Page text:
- Bring an open reed caller if you're calling at colder temperatures. The metal reeds always freeze on me at -10 and colder if I'm out calling. The Sceery AP-6 is an excellent model that can make a variety of sounds. You'll always want a couple of mouthcalls and a squeaker with you, just in case they freeze up or become damaged. No need to drive 100 miles to go calling and find that the important piece of gear you need isn't working. If you're going to be strictly mouth calling, take some Chap-stik or something for your lips...they'll get dry.

    -I stay on stand 15 minutes and then move. If you don't have many spots to call, call longer. I think of it as a numbers game and try to get in as many 15 minute stands as I can in a day. If you hear something, or see something holding up, stay longer. If you shoot something early in the stand, keep calling, you could get number 2 or more by doing this.

    -Bring an insulated seat to sit on. Make sure it's quiet and doesn't squeak when you move around on it.

    -Wear some type of snow camo or overwhites to help break you up, even if you're hunting at night. Not a bad idea to camo your rifle too, even if it's just athletic tape or white electrical tape.

    -Make sure you get out your vehicle quietly. Practice at home in the driveway before you leave. Shut off all bells/whistles on the truck, get your rifle out quietly, and don't slam the doors.

    - Once you've chosen your stand, setup so that your rifle is ready to go, aimed in the direction you think the animal should come from. Basically, you need to cut down on movements so that the predator doesn't pinpoint you when it's time to get shoot and run off.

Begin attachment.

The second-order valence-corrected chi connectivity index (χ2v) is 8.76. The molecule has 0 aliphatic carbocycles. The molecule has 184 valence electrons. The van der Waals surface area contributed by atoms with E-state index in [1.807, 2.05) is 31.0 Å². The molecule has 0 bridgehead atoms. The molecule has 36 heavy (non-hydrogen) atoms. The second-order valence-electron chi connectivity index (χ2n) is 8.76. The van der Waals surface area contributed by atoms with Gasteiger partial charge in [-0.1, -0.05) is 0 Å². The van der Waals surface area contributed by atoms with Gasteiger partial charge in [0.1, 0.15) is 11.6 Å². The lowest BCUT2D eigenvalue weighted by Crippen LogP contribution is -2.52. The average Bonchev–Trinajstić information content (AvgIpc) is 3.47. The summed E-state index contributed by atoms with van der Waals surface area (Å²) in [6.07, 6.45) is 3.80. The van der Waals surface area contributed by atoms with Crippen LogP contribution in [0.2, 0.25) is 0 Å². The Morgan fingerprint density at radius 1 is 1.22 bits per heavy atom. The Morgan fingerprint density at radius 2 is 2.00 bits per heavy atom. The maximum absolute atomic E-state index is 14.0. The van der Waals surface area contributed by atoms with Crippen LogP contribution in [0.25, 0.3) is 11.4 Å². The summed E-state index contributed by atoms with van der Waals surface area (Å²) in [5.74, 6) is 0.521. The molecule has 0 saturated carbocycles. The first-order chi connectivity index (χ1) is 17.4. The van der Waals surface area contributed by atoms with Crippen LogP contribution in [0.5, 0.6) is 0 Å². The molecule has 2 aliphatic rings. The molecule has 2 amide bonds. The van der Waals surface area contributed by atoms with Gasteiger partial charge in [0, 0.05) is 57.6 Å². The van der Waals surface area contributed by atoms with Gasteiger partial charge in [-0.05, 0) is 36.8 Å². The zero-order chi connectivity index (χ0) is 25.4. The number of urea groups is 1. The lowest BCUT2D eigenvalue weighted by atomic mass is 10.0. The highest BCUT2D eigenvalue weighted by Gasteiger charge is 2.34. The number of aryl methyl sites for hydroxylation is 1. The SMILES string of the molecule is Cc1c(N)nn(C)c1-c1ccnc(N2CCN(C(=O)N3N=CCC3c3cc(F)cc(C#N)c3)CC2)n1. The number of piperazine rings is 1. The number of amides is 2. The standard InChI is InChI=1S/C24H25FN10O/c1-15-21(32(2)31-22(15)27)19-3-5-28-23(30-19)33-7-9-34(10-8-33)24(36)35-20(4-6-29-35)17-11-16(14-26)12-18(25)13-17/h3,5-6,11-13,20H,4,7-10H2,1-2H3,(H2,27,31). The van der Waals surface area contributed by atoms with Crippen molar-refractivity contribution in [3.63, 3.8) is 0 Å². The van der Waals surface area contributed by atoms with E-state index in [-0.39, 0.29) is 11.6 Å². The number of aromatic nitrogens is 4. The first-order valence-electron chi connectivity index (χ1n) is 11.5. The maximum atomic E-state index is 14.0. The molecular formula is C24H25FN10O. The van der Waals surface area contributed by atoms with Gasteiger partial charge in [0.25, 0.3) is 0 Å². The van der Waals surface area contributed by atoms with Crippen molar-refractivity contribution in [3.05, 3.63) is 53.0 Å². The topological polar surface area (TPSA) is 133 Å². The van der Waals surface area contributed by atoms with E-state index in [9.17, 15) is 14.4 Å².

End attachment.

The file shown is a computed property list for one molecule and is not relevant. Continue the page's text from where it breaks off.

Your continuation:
- Be persistent. The first two years of calling up here, I called in 1 Lynx (out of season), and saw nothing else. Don't watch all of those DVD's and expect Alaska to produce the number of animals called per stand/day, it's simply not. Get the setup information and gear stuff ideas from the DVD's though, there are some great pieces of information in some of them.

    - If you're going to be walking in deeper snow much, get a pair of gaiters, you'll be glad you did.

    - Take emergency items with you, just in case (Lighter/Matches, Extra Clothes, Cell Phone/Sat. phone, Water, Snacks, handwarmers...etc). I went for an accidental swim last year at -30F.

    Hope those ideas help some, good luck.

  6. #6
    Member joefish00000's Avatar
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    thanks for the advice. nice post too

  7. #7